Comprehending the Legality of the Use of the Term “Practicable” in the South African Constitution from the African Languages Perspective

Stanley Madonsela


The Constitution of South Africa is the fundamental guideline determining the way the country should be managed and governed. At the time of its drafting, the main aim of the Constitution was to heal the divisions of the past and establish a society based on social justice, democratic values and basic human rights. However, the use of certain South African languages has been subjected to limitations, making the full implementation of some of the provisions of the Constitution impossible. The Constitutional provisions, especially as they relate to the indigenous South African languages, have given rise to the debate concerning the use of the term “practicable”. Taking sections 29 and 35 of the Constitution as the point of departure, in this article I explore the use of this qualifier, the employment of which sometimes leads to misunderstandings and uncertainties with regard to language rights.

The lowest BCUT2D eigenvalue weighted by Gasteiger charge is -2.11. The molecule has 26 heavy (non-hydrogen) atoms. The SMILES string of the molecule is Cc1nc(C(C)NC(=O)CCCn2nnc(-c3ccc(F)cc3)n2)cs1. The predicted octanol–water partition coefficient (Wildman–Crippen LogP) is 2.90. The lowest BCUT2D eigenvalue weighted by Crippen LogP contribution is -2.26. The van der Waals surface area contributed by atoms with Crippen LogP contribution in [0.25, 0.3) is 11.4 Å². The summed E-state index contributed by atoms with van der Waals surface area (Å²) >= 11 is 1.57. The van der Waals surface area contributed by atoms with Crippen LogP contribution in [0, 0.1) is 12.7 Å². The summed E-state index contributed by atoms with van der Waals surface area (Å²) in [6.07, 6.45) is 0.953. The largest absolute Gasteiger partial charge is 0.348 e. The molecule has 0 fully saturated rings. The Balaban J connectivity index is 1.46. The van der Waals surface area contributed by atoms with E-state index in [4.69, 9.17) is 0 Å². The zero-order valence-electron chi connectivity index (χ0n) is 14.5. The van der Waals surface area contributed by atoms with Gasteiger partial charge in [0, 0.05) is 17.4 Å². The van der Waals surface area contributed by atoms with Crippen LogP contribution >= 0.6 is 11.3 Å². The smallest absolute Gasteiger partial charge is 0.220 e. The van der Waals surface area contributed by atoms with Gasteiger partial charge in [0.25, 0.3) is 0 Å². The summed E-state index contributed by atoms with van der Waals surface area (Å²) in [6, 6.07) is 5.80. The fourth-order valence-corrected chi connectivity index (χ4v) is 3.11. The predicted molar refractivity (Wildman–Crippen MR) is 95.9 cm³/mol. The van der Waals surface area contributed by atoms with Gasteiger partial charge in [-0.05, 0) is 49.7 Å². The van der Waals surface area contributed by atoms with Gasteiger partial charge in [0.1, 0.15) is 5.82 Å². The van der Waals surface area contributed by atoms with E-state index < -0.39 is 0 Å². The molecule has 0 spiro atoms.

Constitution, South Africa, Languages

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